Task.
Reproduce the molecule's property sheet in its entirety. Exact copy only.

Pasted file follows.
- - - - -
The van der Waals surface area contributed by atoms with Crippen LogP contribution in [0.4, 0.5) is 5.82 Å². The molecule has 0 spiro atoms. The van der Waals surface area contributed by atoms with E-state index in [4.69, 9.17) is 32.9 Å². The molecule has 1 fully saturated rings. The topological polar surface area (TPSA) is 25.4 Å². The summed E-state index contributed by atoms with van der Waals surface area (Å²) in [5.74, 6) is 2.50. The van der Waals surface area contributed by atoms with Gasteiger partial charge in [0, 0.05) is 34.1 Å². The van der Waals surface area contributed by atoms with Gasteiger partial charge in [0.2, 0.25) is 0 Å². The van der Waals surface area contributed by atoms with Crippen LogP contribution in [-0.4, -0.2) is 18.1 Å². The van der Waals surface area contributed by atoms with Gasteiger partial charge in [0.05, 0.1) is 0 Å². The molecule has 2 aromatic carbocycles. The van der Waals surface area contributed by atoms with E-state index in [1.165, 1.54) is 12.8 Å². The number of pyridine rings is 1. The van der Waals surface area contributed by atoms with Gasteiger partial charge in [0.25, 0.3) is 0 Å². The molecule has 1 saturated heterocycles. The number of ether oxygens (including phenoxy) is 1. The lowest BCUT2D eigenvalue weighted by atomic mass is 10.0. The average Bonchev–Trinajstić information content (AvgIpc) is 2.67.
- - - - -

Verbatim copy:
The van der Waals surface area contributed by atoms with Crippen LogP contribution in [0.4, 0.5) is 5.82 Å². The molecule has 0 spiro atoms. The van der Waals surface area contributed by atoms with E-state index in [4.69, 9.17) is 32.9 Å². The molecule has 1 fully saturated rings. The topological polar surface area (TPSA) is 25.4 Å². The summed E-state index contributed by atoms with van der Waals surface area (Å²) in [5.74, 6) is 2.50. The van der Waals surface area contributed by atoms with Gasteiger partial charge in [0, 0.05) is 34.1 Å². The van der Waals surface area contributed by atoms with Gasteiger partial charge in [0.2, 0.25) is 0 Å². The van der Waals surface area contributed by atoms with Crippen LogP contribution in [-0.4, -0.2) is 18.1 Å². The van der Waals surface area contributed by atoms with Gasteiger partial charge in [0.05, 0.1) is 0 Å². The molecule has 2 aromatic carbocycles. The van der Waals surface area contributed by atoms with E-state index in [1.165, 1.54) is 12.8 Å². The number of pyridine rings is 1. The van der Waals surface area contributed by atoms with Gasteiger partial charge in [0.25, 0.3) is 0 Å². The molecule has 1 saturated heterocycles. The number of ether oxygens (including phenoxy) is 1. The lowest BCUT2D eigenvalue weighted by atomic mass is 10.0. The average Bonchev–Trinajstić information content (AvgIpc) is 2.67.